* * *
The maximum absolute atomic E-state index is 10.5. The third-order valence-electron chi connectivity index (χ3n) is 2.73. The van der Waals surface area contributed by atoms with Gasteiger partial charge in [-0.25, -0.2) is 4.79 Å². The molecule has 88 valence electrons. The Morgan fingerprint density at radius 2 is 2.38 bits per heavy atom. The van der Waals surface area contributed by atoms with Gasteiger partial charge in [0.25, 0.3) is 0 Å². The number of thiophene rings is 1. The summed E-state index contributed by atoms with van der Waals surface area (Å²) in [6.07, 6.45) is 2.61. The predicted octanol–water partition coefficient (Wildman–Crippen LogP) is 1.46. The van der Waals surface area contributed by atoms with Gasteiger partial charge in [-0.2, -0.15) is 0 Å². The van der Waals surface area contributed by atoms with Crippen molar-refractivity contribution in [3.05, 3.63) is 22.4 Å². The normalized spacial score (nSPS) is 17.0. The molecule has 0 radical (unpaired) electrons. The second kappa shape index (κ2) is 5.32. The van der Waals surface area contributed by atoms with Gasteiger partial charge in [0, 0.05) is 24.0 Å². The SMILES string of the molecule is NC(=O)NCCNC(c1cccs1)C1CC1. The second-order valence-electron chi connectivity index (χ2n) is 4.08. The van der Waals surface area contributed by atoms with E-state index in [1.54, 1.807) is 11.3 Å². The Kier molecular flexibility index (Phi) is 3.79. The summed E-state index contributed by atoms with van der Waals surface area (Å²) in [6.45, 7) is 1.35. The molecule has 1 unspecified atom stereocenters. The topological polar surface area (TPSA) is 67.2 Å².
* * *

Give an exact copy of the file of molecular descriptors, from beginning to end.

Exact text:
The maximum absolute atomic E-state index is 10.5. The third-order valence-electron chi connectivity index (χ3n) is 2.73. The van der Waals surface area contributed by atoms with Gasteiger partial charge in [-0.25, -0.2) is 4.79 Å². The molecule has 88 valence electrons. The Morgan fingerprint density at radius 2 is 2.38 bits per heavy atom. The van der Waals surface area contributed by atoms with Gasteiger partial charge in [0.25, 0.3) is 0 Å². The number of thiophene rings is 1. The summed E-state index contributed by atoms with van der Waals surface area (Å²) in [6.07, 6.45) is 2.61. The predicted octanol–water partition coefficient (Wildman–Crippen LogP) is 1.46. The van der Waals surface area contributed by atoms with Gasteiger partial charge in [-0.2, -0.15) is 0 Å². The van der Waals surface area contributed by atoms with Crippen molar-refractivity contribution in [3.05, 3.63) is 22.4 Å². The normalized spacial score (nSPS) is 17.0. The molecule has 0 radical (unpaired) electrons. The second kappa shape index (κ2) is 5.32. The van der Waals surface area contributed by atoms with Gasteiger partial charge in [0, 0.05) is 24.0 Å². The SMILES string of the molecule is NC(=O)NCCNC(c1cccs1)C1CC1. The second-order valence-electron chi connectivity index (χ2n) is 4.08. The van der Waals surface area contributed by atoms with E-state index in [1.54, 1.807) is 11.3 Å². The Kier molecular flexibility index (Phi) is 3.79. The summed E-state index contributed by atoms with van der Waals surface area (Å²) in [6.45, 7) is 1.35. The molecule has 1 unspecified atom stereocenters. The topological polar surface area (TPSA) is 67.2 Å².